Newton created three laws of motion. There are three laws of thermodynamics. Hey, even Isaac Asimov got to write three laws, so why not Uncle Bob? Note there questions on to what definition of TDD these three rules apply. But in the case of both thermodynamics and Isaac Asimov, later review resulted in a more fundamental ‘zeroth’ law, so perhaps some review of Uncle Bobs laws is also acceptable? Uncle Bob compares his laws to procedures that surgeons treats a ‘law’. Although failure to follow the pre-surgery procedures suggest a surgeon is unprofessional, it should also be considered the following the procedures does not ensure a surgeon is a good surgeon. Following the laws for TDD alone will not ensure code is quality TDD code.
1. No production code without a failing test.
Recall that a test is a tangible specification, and at least at one level, this law should seem axiomatic. It could be translated as ‘have some specification of what you are going to code before you code, and you should not bother coding if the specification is already met’.
For example, if you set out to write a program that prints the national flag. Your test might be ‘when i run it, what it prints should look like the national flag’. The test is very subjective, and could be considered an ad-hoc test, and it is very hard to automate, but it is a test. There should always be a test before you write any code.
It is very important that the test is a unit test. However, in the rare cases a unit test is not practical, having a test that is as concrete as possible is still essential. The clear the specification.. A project can be started without a concrete overall specification, but at the very least each stage should be specified before that stage is commenced. The specification, and hence the test, can still have flexibility. But how flexible and deciding what test(s) to apply is critical.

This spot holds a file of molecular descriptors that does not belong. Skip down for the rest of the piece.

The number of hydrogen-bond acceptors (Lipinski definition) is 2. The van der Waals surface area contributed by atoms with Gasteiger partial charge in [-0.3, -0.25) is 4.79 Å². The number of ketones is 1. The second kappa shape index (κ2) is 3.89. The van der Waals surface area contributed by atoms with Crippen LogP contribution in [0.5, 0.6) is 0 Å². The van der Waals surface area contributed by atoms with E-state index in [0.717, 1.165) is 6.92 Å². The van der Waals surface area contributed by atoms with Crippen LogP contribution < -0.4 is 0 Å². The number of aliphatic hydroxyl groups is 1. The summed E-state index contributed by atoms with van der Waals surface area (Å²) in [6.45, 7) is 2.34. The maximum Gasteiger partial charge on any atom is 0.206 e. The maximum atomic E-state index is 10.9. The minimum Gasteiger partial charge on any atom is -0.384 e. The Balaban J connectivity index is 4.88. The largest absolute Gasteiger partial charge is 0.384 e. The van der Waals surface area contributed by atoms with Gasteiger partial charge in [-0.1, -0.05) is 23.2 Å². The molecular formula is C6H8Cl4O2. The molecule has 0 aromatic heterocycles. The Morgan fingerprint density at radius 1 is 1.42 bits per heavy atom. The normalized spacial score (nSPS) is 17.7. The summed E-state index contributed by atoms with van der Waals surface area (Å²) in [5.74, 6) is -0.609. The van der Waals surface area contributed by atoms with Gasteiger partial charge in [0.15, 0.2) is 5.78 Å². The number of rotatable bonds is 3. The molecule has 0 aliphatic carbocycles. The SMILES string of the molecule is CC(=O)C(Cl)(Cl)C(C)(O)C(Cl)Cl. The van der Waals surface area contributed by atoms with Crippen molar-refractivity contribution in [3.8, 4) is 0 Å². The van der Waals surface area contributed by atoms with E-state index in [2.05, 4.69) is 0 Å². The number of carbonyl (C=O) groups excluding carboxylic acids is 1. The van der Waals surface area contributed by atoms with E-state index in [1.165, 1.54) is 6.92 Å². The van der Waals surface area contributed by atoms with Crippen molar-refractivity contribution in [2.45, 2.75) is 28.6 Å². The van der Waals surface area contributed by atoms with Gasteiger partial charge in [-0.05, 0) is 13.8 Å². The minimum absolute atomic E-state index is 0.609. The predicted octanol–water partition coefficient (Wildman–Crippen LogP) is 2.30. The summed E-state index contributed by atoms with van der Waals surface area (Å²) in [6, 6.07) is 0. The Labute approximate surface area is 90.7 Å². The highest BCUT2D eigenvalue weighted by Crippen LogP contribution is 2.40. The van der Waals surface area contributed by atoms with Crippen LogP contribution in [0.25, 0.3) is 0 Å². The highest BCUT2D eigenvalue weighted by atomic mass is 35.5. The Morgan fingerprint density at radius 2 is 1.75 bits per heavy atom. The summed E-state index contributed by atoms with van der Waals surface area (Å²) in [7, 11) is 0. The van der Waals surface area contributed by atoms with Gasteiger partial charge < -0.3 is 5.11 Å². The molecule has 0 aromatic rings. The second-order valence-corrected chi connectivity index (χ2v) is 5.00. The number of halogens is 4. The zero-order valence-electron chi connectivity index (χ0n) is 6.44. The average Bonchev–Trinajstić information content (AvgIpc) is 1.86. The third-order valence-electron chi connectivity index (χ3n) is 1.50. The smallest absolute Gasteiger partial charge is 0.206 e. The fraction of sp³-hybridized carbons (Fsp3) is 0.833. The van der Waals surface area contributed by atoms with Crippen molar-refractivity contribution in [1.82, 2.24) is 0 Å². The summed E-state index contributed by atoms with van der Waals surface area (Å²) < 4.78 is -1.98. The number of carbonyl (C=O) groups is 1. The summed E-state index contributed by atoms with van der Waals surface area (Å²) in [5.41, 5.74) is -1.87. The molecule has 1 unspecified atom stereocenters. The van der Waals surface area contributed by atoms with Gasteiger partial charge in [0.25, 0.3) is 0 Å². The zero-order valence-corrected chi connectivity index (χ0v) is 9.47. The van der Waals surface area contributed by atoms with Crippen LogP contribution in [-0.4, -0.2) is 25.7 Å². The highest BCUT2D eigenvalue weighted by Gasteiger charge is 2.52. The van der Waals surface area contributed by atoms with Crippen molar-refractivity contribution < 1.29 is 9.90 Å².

I suggest this law is essential to any software development. No production code without a failing test, and unless there is a very sound reason why it is impractical, that test should be a unit test.
2. Apply tests one at a time, in the smallest increments possible
I have changed this ‘law’, and in fact still do not regard it as a clear ‘law’, but more of a goal. The goal is hard to word with the precision required for a ‘law’, and it is more difficult to determine when it is being broken or followed. The original wording from Uncle Bob: